It only seems logical that when a person prays, that they would pray in the name or to the god they believed heard them. So, if you are Muslim, you pray to Allah. If you are a Wicca, you pray to the earth or a spirit guide. If you are a Christian, you pray to the Father of the Lord Jesus Christ. This does not seem that hard to understand, but for one judge, it seems that this concept has been completely lost.
Christian News reports:
A federal judge in North Carolina has ruled that commissioners in one local county can’t present prayers only in Jesus’ name even if they all are Christians because doing so isn’t “nondiscriminatory” toward other religions and elevates Christianity in government.
This has been a big story in North Carolina for a couple of years. Rowan County Commissioners opened every meeting with prayer. Since all the members were Christian, no matter who prayed they prayed in Jesus’ name. As you might could have guessed, this hurt people’s feelings.
Christian News continues:
“I want my local government to be open and welcoming to people of all beliefs,” Nan Lund, a local resident who is among three plaintiffs named in the suit, stated in a news release announcing the legal challenge. “But when officials begin a public meeting with prayers that are specific to only one religious viewpoint, I feel unwelcome and excluded.”
There are several ways that we could look at this statement. First, the most important is the fact that Mr. Lund was not violated or restricted in any way. He had no right denied him; his own religious beliefs were not ridiculed or hindered. He was not denied a place in any discussion. In reality, he did not like the way it made him feel that all the commissioners were praying to Jesus Christ. When boiled down, he is suing because his feelings were hurt.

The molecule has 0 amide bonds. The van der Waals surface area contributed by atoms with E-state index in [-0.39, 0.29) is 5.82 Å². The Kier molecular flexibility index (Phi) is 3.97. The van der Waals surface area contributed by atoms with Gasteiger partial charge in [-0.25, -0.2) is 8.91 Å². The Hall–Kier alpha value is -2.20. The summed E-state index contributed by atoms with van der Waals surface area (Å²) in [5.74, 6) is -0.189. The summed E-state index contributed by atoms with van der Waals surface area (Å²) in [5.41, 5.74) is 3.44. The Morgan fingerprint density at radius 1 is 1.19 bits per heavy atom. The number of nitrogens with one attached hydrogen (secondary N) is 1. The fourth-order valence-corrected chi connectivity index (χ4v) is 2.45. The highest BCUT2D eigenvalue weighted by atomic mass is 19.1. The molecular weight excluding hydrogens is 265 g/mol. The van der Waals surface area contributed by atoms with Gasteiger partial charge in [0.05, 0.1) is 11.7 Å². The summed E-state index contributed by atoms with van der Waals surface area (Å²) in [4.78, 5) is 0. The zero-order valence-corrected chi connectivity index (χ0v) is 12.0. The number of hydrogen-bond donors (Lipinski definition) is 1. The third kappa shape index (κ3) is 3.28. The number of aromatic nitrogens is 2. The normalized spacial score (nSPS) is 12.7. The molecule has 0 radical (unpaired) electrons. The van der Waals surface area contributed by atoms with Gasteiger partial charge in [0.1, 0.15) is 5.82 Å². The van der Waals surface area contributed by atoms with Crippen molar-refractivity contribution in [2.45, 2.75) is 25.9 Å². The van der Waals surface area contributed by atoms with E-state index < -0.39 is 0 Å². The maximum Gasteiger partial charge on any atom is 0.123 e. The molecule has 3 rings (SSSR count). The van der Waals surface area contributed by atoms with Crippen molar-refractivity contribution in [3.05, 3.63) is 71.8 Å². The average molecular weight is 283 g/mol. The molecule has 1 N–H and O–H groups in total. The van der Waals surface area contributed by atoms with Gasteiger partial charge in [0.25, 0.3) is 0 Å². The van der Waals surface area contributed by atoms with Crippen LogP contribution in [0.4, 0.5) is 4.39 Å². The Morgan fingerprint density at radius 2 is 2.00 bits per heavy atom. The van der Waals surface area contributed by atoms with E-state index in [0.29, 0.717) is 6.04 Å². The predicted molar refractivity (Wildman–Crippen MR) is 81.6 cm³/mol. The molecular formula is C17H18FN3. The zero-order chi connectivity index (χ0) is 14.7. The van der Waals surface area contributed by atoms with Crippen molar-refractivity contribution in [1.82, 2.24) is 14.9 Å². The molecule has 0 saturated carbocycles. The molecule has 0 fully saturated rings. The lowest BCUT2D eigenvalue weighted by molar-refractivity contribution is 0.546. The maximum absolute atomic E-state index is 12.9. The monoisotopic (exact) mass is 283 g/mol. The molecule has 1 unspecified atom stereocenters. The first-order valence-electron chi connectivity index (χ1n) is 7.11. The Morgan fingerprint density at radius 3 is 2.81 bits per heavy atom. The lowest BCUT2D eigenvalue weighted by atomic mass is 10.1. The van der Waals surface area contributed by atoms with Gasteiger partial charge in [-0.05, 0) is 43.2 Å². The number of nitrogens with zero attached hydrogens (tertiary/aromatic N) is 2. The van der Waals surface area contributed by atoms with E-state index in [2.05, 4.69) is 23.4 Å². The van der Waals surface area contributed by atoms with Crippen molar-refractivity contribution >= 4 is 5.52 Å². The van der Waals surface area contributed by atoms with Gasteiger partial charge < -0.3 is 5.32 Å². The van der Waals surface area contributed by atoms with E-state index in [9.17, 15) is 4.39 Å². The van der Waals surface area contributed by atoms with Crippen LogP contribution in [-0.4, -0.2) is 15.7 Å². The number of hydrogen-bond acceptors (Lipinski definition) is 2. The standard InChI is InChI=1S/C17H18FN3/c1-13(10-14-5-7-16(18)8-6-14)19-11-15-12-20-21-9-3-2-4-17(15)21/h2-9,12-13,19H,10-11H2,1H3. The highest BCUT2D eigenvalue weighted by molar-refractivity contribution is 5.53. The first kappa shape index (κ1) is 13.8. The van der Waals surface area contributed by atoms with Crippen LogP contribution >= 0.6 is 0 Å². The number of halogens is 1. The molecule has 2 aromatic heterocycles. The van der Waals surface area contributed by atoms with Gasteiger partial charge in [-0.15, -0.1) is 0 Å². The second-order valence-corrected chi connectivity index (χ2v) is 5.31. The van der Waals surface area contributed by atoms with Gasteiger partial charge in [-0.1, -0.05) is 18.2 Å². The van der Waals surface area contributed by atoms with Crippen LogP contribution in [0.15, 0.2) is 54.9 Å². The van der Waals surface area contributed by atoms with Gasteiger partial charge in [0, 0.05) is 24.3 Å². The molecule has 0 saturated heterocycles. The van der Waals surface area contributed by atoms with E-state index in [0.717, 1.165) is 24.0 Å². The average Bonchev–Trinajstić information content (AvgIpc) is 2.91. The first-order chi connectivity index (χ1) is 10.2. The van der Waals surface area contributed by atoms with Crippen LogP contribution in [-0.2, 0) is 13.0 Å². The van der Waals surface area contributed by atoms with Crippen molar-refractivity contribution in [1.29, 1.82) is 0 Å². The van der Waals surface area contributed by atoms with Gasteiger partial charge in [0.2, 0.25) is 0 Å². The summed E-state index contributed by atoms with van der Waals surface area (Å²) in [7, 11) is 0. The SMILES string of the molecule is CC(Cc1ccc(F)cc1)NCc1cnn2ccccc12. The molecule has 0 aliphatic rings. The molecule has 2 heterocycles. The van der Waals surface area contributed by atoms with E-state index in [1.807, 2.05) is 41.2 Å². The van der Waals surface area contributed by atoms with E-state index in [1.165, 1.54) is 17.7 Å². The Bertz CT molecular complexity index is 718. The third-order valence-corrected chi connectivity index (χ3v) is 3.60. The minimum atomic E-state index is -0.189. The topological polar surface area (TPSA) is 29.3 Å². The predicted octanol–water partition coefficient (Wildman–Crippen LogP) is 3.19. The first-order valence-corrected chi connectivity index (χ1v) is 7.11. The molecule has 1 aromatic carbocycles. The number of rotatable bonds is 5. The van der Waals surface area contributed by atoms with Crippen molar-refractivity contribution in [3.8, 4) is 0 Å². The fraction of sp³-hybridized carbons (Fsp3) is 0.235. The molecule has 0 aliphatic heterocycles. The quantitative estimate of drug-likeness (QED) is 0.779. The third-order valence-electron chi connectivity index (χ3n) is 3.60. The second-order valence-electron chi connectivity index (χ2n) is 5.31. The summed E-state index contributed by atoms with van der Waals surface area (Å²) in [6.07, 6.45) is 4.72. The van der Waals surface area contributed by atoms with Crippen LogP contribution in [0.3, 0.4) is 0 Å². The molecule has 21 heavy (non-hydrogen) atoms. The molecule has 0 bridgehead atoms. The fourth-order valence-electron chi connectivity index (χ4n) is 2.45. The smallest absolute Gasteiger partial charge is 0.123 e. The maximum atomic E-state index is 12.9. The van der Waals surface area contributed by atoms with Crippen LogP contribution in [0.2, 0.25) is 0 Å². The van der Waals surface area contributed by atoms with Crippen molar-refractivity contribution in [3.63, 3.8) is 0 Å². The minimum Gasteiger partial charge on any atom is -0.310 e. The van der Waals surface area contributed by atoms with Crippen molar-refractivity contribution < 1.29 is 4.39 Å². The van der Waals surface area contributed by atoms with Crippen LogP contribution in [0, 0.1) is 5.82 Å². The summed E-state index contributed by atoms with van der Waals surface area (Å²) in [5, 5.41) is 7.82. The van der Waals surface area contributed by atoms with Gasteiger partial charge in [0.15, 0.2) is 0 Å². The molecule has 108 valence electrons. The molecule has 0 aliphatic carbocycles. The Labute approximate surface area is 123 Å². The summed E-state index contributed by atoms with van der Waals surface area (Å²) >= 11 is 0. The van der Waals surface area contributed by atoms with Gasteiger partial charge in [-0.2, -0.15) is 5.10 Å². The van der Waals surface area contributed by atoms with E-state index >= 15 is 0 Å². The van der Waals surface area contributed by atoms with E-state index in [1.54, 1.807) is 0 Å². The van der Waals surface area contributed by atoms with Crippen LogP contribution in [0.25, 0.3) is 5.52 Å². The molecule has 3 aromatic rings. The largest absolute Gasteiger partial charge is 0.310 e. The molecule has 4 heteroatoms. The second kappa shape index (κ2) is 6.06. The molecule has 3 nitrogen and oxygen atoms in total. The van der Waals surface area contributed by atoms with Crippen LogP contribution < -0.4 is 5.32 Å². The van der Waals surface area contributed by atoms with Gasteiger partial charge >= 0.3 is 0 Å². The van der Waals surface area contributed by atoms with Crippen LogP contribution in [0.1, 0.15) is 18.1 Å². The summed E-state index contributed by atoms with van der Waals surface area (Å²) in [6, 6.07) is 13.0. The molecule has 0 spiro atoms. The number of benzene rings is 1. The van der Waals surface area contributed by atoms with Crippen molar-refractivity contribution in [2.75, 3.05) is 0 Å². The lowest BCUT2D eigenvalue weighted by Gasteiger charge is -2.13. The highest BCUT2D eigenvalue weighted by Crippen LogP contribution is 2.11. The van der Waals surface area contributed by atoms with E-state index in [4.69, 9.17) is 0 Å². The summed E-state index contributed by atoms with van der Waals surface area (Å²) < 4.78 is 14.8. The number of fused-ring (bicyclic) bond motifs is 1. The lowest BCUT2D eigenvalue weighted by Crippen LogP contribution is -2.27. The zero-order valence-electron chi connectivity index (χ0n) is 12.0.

Second, I believe that if this trend continues and people like Lund win, they will not be welcome. The patience of Christians will eventually run thin with their rights being violated. Eventually, these people will be shunned in their communities and hated because of the hardship and strife they have created. This, it seems, is what the ACLU and Lund have caused.
Federal Judge James A. Beaty Jr. gave his final decision:
“The practice fails to be nondiscriminatory, entangles government with religion, and over time, establishes a pattern of prayers that tends to advance the Christian faith of the elected commissioners at the expense of any religious affiliation unrepresented by the majority.”
Beaty has essentially said, “You cannot pray.”
Follow my reasoning here. All of the commissioners are Christian. Christians only pray in Christ’s or Jesus’ name. Therefore, the judge has placed an injunction on prayer in the commissioners’ meetings. They will not be allowed to pray at all because they do not include other deities. If they do a nonspecific prayer, they should know that it will not be heard and would be a waste of time.
But Beaty added, “While an all-comers policy is not necessarily required, a nondiscriminatory one is. When all faiths but those of the five elected commissioners are excluded, the policy inherently discriminates and disfavors religious minorities.”
This is not discrimination, it is the “feeling” police. The heathen did not like the way that hearing the name of “Jesus” in a prayer made him feel. He, like a child excluded from a group had his feelings hurt, retaliated. Now, we must all skip down the path to perdition to please the idolaters. I hope this is not the end.
May God grant these commissioners the strength to stand for Him in the face of this attack.
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